Tags

Type your tag names separated by a space and hit enter

Effects of prenatal exposure to air particulate matter on the risk of preterm birth and roles of maternal and cord blood LINE-1 methylation: A birth cohort study in Guangzhou, China.
Environ Int. 2019 12; 133(Pt A):105177.EI

Abstract

BACKGROUND

Epidemiological studies have found that increased risk of preterm birth (PTB) is associated with higher prenatal exposure to PM10 and PM2.5, but few studies have been conducted to assess the impacts of extremely fine particulate matter (PM1) which may have more toxic effects than other types of ambient particulate air pollution (PM). Several studies have separately investigated the associations between DNA methylation and PTB risk and PM. Maternal LINE-1 methylation level negatively correlated with prenatal exposure to PM and risk of PTB. A comprehensive picture is lacking regarding the associations between prenatal exposure to PM, LINE-1 methylation, and risk of PTB.

OBJECTIVES

This study aimed to estimate the effects of exposure to ambient PM (PM10, PM2.5, and PM1) of different sizes during pregnancy on risk of PTB, identify susceptible exposure windows, and illustrate the roles of LINE-1 methylation in the associations between PM and PTB risk.

METHODS

The Birth Cohort Study on Prenatal Environments and Offspring Health (PEOH) has been ongoing since 2016 in Guangzhou, China. A total of 4928 pregnant women were recruited during early pregnancy, and 4278 (86.8%) were successfully followed-up. Each individual weekly exposure to PM10 and PM2.5 from 3 months before pregnancy to childbirth was assessed using a spatiotemporal land use regression model, and the weekly PM1 exposure was estimated by employing a generalized additive model. Maternal and cord blood LINE-1 methylation levels (%5mC) were tested using bisulfite-PCR pyrosequencing. A distributed lag nonlinear model incorporated with a Cox proportional hazard model was applied to assess the effect of weekly-specific maternal PM exposure on PTB risk, and a multiple-linear regression model was employed to investigate the associations between PM exposure and LINE-1 methylation levels of maternal and cord bloods. We also assessed the associations between LINE-1 methylation levels and PTB risk by using a logistic regression model.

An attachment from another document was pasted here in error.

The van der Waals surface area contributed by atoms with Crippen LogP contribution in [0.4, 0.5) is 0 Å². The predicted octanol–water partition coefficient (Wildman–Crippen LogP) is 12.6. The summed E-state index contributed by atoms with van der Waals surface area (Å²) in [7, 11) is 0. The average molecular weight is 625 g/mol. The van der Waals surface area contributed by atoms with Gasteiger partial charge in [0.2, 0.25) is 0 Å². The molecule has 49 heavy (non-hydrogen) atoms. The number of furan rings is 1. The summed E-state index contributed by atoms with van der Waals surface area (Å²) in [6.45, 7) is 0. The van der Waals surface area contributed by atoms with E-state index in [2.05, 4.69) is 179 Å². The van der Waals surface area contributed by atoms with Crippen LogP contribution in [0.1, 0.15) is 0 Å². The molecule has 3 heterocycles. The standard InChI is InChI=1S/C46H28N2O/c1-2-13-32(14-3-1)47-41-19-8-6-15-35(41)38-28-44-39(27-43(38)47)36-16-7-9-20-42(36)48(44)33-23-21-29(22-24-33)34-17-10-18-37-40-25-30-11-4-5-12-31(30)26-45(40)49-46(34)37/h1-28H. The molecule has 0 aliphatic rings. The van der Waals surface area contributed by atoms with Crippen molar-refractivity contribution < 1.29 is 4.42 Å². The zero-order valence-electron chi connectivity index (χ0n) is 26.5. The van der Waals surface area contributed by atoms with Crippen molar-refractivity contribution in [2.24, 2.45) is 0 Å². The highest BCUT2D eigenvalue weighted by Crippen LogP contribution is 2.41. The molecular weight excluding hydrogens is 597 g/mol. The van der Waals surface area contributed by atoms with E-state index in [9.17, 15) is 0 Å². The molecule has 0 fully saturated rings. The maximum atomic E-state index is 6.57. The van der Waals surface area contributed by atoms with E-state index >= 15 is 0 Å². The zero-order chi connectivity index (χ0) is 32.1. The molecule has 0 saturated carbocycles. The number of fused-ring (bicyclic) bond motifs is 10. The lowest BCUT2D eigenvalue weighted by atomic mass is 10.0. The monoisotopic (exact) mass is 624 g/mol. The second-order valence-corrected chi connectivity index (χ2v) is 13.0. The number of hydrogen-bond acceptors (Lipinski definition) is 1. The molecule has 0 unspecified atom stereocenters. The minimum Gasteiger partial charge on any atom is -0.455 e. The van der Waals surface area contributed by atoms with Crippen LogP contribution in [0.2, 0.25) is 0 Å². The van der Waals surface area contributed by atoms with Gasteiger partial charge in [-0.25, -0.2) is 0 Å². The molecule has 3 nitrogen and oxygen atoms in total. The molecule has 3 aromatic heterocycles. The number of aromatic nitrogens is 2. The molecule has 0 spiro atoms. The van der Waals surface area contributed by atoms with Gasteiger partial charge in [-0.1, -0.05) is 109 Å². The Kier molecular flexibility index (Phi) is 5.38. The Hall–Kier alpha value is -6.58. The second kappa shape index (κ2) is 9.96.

RESULTS

The risk of PTB was positively associated with PM2.5 and PM1 concentrations during the 12th to 20th gestational weeks, and the strongest association was in the fourth quartile (Q4) versus the first quartile (Q1) and observed during the 16th gestational week (PM2.5: harzard ratio [HR] = 1.18, 95%CI: 1.04-1.35, IQR = 11.94 μg/m3. PM1: HR = 1.20, 95%CI: 1.03-1.39, IQR = 11.36 μg/m3). We observed significantly negative associations of PM10(β = -0.51%5mC per 10 μg/m3, P = 0.014), PM2.5 (β = -0.66%5mC per 10 μg/m3, P = 0.032) and PM1 (β = -0.67%5mC per 10 μg/m3, P = 0.032) concentrations with cord blood LINE-1 methylation levels, and a negative association between PM1 concentration and maternal LINE-1 methylation level (β = -0.86%5mC per 10 μg/m3, P = 0.034).